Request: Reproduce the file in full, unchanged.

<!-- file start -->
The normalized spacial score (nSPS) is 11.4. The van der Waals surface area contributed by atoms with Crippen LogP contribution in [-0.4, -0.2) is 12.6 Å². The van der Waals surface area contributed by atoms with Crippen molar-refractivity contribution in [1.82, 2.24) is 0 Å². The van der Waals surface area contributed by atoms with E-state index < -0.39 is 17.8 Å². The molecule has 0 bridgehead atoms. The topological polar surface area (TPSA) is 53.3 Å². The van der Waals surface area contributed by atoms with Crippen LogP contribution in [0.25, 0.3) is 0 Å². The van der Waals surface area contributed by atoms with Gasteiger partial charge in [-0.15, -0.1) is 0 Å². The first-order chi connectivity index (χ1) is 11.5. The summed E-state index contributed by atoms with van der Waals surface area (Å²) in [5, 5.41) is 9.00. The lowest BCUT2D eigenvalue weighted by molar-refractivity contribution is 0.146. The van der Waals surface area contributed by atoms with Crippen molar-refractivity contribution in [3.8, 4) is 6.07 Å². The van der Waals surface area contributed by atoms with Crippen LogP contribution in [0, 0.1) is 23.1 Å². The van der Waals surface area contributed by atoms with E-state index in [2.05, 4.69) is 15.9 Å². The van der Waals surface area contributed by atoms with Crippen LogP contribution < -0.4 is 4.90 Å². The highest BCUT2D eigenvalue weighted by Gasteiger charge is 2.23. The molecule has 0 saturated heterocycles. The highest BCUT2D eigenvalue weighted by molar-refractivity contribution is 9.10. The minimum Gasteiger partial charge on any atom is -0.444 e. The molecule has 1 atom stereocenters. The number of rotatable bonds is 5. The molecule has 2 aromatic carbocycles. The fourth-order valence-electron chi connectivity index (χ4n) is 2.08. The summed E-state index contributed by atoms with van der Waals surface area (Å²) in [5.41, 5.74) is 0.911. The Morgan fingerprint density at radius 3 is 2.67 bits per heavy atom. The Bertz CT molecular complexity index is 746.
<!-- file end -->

The normalized spacial score (nSPS) is 11.4. The van der Waals surface area contributed by atoms with Crippen LogP contribution in [-0.4, -0.2) is 12.6 Å². The van der Waals surface area contributed by atoms with Crippen molar-refractivity contribution in [1.82, 2.24) is 0 Å². The van der Waals surface area contributed by atoms with E-state index < -0.39 is 17.8 Å². The molecule has 0 bridgehead atoms. The topological polar surface area (TPSA) is 53.3 Å². The van der Waals surface area contributed by atoms with Crippen LogP contribution in [0.25, 0.3) is 0 Å². The van der Waals surface area contributed by atoms with Gasteiger partial charge in [-0.15, -0.1) is 0 Å². The first-order chi connectivity index (χ1) is 11.5. The summed E-state index contributed by atoms with van der Waals surface area (Å²) in [5, 5.41) is 9.00. The lowest BCUT2D eigenvalue weighted by molar-refractivity contribution is 0.146. The van der Waals surface area contributed by atoms with Crippen molar-refractivity contribution in [3.8, 4) is 6.07 Å². The van der Waals surface area contributed by atoms with Crippen LogP contribution in [0, 0.1) is 23.1 Å². The van der Waals surface area contributed by atoms with E-state index in [2.05, 4.69) is 15.9 Å². The van der Waals surface area contributed by atoms with Crippen LogP contribution < -0.4 is 4.90 Å². The highest BCUT2D eigenvalue weighted by Gasteiger charge is 2.23. The molecule has 0 saturated heterocycles. The highest BCUT2D eigenvalue weighted by molar-refractivity contribution is 9.10. The minimum Gasteiger partial charge on any atom is -0.444 e. The molecule has 1 atom stereocenters. The number of rotatable bonds is 5. The molecule has 2 aromatic carbocycles. The fourth-order valence-electron chi connectivity index (χ4n) is 2.08. The summed E-state index contributed by atoms with van der Waals surface area (Å²) in [5.41, 5.74) is 0.911. The Morgan fingerprint density at radius 3 is 2.67 bits per heavy atom. The Bertz CT molecular complexity index is 746.